“And Other Mistaken Beliefs about Credit Card Statements and Taxes”
Credit card statements are necessary to prepare your taxes. They have a record of items that were purchased with the credit card some of which may be tax deductible on your tax returns. These statements, however, are being given credit for bearing far more weight than they actually can carry
- There is a notion that all you need for an audit is a credit card statement. According to this theory, no other receipt is necessary. This belief may not be true. I want to be perfectly clear: credit cards are not necessarily accepted as receipts. At an audit, one should provide two sides for most deductible expense transactions: a) record of payment and b) receipt for payment. A credit card statement is the record of payment only. Generally, you should also have a receipt. Some time ago one of my clients got audited. Her father is an attorney. He counseled her that all she had to do was present her credit card statements and those would serve as receipts. She called to tell me that I was wrong about credit card statements not being receipts. After all, her father was an attorney. I asked if her father was a tax attorney. The answer was that he wasn’t. I told her that she had her choice: she could decide on her own what she wanted to do but I explained that logically a credit card statement couldn’t explain what each entry represented. A receipt was needed to give the details of the purchase. For instance, one could buy something at a store that was tax deductible or buy something that wasn’t. Without a receipt you couldn’t show the detail that would prove what the item was. She chose to do what I said which was to provide the receipts along with the credit card statements. Her audit went well. At the end she asked the agent what would have happened if she had only provided credit card statements. The agent said that all of her deductions would have been denied.
- There is a belief that you deduct your purchases as your pay off your credit card: This belief is incorrect. When you put a purchase on a credit card, the date you put it on it counts as the date of purchase. In essence you’ve taken a loan from the credit card company. As such for purposes of recording the transaction for tax purposes (for most taxpayers who are on the cash basis), the date you put this purchase on your credit card counts as the date you record it for tax purposes. Whether you pay the full amount of the purchase that month or not doesn’t matter. The full amount of the purchase is reflected on the date of the purchase and thus will be included in the year of the purchase.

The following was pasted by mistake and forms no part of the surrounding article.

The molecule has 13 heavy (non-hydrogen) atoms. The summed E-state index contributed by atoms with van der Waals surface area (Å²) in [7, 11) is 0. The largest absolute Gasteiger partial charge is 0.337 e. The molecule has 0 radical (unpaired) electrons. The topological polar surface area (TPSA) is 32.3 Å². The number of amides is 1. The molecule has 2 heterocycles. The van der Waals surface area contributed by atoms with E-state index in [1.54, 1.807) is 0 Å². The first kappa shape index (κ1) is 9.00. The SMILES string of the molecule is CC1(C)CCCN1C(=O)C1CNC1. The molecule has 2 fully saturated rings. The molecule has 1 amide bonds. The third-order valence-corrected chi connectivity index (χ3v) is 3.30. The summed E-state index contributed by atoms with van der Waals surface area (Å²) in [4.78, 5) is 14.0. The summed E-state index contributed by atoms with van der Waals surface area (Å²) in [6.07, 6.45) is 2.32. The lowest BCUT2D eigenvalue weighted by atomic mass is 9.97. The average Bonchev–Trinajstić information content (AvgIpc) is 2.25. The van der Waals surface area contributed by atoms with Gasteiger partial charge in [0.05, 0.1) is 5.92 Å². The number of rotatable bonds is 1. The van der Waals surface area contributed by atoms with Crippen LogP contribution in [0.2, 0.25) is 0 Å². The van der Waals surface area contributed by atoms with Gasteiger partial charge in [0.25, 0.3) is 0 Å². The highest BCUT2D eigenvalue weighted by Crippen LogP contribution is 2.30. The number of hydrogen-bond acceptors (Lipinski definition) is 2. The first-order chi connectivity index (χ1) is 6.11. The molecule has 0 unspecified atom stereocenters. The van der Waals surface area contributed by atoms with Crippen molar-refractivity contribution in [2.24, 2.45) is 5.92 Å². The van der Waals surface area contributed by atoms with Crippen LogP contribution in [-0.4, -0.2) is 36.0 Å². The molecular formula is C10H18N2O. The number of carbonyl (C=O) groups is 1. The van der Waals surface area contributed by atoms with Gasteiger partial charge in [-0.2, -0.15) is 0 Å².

- There is the idea that the way the credit cards organize your purchases on credit card statements is sufficient for doing your taxes. Many people would like organizing for taxes to have been done by the credit card company and so that they do not have to do any work. Unfortunately this isn’t true for many of the entries. Let’s look at some examples (and I’m using my credit card for the purpose giving examples; yours may be different): I changed some money abroad. The money changed was characterized as “other services”. If this item were included in “legal and professional services” on the tax return, it could well be wrong. If the money was spent on food while away on a business trip, the exact amount would have to be entered under “meals and entertainment” or if on other travel expenses, it should go on “travel”. One wouldn’t use the total amount. Another example is that I renewed the service coverage for a computer. It was characterized as “merchandise”. It is not merchandise. It’s a service contract and should get characterized as such.Unfortunately, one can’t rely on credit card statements to do the bookkeeping work that being in business requires. Each entry on a credit card statement should be entered on a software program such as QuickBooks or on Excel into the categories that are relevant for your business. You can use the expense list categories given elsewhere on this website for your organizational purposes.